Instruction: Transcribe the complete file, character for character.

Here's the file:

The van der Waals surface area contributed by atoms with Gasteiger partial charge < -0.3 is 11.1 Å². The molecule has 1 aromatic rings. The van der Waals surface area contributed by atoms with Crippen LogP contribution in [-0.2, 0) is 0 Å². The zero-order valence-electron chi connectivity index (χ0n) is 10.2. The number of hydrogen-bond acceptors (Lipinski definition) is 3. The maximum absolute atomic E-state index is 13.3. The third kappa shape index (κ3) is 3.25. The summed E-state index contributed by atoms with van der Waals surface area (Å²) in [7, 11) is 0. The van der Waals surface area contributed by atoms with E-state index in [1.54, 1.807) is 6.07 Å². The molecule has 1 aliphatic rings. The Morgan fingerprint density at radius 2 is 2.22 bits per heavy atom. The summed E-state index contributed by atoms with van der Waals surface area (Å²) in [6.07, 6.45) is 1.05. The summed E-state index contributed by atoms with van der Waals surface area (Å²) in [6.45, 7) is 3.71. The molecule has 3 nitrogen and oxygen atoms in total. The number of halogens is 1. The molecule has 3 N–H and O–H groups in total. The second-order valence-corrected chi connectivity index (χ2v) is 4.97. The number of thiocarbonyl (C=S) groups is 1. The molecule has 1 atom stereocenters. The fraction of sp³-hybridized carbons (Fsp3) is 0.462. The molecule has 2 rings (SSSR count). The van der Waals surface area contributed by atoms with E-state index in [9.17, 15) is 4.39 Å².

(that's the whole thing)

The van der Waals surface area contributed by atoms with Gasteiger partial charge < -0.3 is 11.1 Å². The molecule has 1 aromatic rings. The van der Waals surface area contributed by atoms with Crippen LogP contribution in [-0.2, 0) is 0 Å². The zero-order valence-electron chi connectivity index (χ0n) is 10.2. The number of hydrogen-bond acceptors (Lipinski definition) is 3. The maximum absolute atomic E-state index is 13.3. The third kappa shape index (κ3) is 3.25. The summed E-state index contributed by atoms with van der Waals surface area (Å²) in [7, 11) is 0. The van der Waals surface area contributed by atoms with E-state index in [1.54, 1.807) is 6.07 Å². The molecule has 1 aliphatic rings. The Morgan fingerprint density at radius 2 is 2.22 bits per heavy atom. The summed E-state index contributed by atoms with van der Waals surface area (Å²) in [6.07, 6.45) is 1.05. The summed E-state index contributed by atoms with van der Waals surface area (Å²) in [6.45, 7) is 3.71. The molecule has 3 nitrogen and oxygen atoms in total. The number of halogens is 1. The molecule has 3 N–H and O–H groups in total. The second-order valence-corrected chi connectivity index (χ2v) is 4.97. The number of thiocarbonyl (C=S) groups is 1. The molecule has 1 atom stereocenters. The fraction of sp³-hybridized carbons (Fsp3) is 0.462. The molecule has 2 rings (SSSR count). The van der Waals surface area contributed by atoms with E-state index in [9.17, 15) is 4.39 Å².